We see a lot of customers trying to leverage VPN, which obviously can be a little bit risky, to just connect that home PC up to the corporate network. We’re really looking at these VDI solutions that can be allowed as endpoints, those unsecured endpoints to get in securely. At the same time, it’s really got to be easy for the end users. It cannot be a lot of steps, because at this point we just don’t have the time to give everybody the white glove treatment. We have got to be able to get people in really fast.


For example, I just got off with a customer right before this this talk that normally had a high watermark, about 450 users and yesterday had 4,500 users on their system. That ramping, just you’ve got to be able to scale it really, really quickly and it’s got to be dead simple to get in place.


[0:06:34.0] BR: Yeah. Oh, my gosh. I have a thousand questions now, so we’ll try to make this a shorter podcast. My first question is so you’re connecting up a VPN, which would be the first thing that somebody would think, “Oh, well we’ll just connect up the VPN.” The problem is you have no idea where – it’s like, you have no idea where that computer’s been. You just can’t connect it up.


You want to create an abstraction layer. This abstraction layer is delivering that VDI workstation down. Are you simplifying the application mix of what you’re actually delivering down, or you trying to deliver a core desktop that has been pre thought-out prior to this?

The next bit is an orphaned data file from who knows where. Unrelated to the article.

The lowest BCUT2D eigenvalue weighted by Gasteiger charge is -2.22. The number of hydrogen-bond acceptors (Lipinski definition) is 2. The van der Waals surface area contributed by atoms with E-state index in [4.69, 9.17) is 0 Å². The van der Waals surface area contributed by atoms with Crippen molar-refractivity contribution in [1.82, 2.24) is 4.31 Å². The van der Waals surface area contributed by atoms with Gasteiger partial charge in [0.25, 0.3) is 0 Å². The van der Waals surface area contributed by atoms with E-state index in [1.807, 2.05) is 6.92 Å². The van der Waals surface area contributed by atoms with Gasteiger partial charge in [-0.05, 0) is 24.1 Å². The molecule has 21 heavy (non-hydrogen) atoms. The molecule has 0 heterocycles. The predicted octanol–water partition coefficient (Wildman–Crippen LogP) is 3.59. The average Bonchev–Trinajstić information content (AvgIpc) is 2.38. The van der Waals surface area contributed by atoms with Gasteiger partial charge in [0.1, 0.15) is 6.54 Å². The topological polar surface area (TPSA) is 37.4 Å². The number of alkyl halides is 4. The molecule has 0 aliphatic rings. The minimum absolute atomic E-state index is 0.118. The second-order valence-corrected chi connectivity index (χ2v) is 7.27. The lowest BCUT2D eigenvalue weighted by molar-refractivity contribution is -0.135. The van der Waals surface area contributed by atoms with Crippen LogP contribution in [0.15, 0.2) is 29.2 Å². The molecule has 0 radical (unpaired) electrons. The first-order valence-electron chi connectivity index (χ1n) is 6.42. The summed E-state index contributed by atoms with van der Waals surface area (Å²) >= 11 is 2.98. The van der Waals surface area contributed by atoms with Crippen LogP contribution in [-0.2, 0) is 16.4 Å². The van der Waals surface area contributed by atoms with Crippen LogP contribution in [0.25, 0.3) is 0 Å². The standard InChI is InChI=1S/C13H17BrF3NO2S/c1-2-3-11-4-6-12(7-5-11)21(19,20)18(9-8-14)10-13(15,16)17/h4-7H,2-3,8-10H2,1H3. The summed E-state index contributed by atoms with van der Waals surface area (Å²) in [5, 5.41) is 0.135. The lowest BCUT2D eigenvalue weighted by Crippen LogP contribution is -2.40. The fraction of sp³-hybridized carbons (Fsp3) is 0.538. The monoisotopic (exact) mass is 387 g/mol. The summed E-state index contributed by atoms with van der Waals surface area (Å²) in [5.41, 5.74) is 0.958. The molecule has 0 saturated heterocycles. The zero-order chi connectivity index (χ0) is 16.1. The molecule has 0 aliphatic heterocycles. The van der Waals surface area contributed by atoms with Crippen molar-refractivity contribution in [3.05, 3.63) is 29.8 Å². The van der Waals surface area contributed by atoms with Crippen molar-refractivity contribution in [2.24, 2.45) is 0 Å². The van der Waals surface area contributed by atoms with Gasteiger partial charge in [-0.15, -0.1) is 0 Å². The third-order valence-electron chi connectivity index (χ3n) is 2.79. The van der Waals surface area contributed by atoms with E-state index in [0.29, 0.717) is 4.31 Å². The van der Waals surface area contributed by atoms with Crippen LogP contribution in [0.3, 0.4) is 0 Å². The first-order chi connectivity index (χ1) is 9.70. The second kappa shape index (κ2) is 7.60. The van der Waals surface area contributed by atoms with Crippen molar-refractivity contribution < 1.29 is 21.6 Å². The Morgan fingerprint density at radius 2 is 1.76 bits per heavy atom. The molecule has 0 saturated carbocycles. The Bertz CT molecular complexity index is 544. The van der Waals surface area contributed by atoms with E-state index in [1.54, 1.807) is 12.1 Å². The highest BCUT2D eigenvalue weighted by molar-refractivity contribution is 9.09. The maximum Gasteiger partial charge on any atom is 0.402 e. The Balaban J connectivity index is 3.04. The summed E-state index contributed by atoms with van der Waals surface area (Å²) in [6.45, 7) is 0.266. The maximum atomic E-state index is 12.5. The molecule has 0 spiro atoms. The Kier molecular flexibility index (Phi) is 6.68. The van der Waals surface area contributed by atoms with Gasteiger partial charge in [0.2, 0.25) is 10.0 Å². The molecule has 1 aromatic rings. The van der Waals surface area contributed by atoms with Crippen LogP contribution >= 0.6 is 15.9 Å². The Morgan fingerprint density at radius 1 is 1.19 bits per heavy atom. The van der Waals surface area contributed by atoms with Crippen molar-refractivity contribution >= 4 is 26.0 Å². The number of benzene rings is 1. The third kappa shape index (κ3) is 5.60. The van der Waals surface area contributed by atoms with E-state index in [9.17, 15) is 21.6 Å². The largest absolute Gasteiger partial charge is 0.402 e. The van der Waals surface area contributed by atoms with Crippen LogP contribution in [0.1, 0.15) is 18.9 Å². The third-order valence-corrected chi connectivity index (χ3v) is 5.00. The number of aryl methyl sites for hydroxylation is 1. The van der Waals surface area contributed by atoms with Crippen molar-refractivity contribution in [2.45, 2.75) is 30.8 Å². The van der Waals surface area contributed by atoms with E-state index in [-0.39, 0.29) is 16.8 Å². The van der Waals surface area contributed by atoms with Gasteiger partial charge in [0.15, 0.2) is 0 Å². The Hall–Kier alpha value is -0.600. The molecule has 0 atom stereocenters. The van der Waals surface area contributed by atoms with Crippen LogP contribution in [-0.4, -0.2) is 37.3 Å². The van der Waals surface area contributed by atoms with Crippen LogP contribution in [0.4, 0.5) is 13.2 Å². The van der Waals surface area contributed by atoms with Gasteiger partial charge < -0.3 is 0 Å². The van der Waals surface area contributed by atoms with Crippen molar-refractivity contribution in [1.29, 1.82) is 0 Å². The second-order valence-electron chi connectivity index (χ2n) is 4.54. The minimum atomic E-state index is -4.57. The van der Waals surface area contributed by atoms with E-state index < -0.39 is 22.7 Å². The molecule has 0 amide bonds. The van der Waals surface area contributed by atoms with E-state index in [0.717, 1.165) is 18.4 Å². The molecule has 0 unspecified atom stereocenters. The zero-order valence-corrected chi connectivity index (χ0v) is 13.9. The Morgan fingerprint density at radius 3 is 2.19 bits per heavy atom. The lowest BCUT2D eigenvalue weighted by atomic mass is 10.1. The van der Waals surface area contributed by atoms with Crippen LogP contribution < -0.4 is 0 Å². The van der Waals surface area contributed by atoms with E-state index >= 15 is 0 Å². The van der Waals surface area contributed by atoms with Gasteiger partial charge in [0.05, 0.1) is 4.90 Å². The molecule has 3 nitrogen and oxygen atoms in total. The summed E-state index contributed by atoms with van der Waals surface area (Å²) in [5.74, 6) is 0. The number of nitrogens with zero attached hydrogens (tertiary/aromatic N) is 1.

[0:07:18.6] KQ: Well, I mean, this is something Josh and I have been working with. I think right now, we’re looking at the minimum amount of applications to get the job done, right? The less applications we have in the mix, the easier the challenge is. A lot of what we’ve been focusing on is the core EMR apps that are needed to work effectively. At the end of the day, we’re just trying to support the folks that are on the frontlines trying to take care of this.


[0:07:41.7] BR: The problem with VDI – so the challenge with VDI is you go from these workstations running all the applications, which is really simple when you think about it. Everybody goes home and works on their own workstation, but essentially what you’re doing is running the workstation in the data center as all of our listeners would understand. How are you ramping up the equipment? Because most organizations weren’t scaled up for 4,500 workstations prior to this. They were scaled to whatever their run rate was, which was plus or minus 20%. They were probably scaled to 600 workstations. Now all of a sudden, they’re at 4,500. How do they burst that up? How do they ramp that up so quickly in the data center?


[0:08:26.6] KQ: Yeah, so we’re air-dropping servers. No. We can’t do that. Some hospitals, or some locations have additional capacity in their DR. In some cases, they’re required to by standards. In some cases, they’re able to flex, where let’s take advantage of our DR capacity. In some cases, that’s enough to meet the demand. In some cases it’s not, or they don’t have that capacity in DR.


At this point, a lot of hospitals are asking all their workers to come in. They’re just absolutely swamped. That’s where the cloud comes in, the public cloud. Both Azure and AWS were able to take advantage of that’s the whole thing about public cloud, is to be able to flex and expand your capacity on demand, so this is almost textbook how cloud suits the problem.


In a lot of cases, what we’re doing is we’re hooking up via VPN tunnel, or existing connectivity options that they already have a presence in public cloud and connecting virtual networks where we can spin these desktops up in the cloud and be able to traverse back on-prem securely. Again, securely, we want to make sure we’re not just opening things up, or exposing records. We’re trying to do this as securely as possible.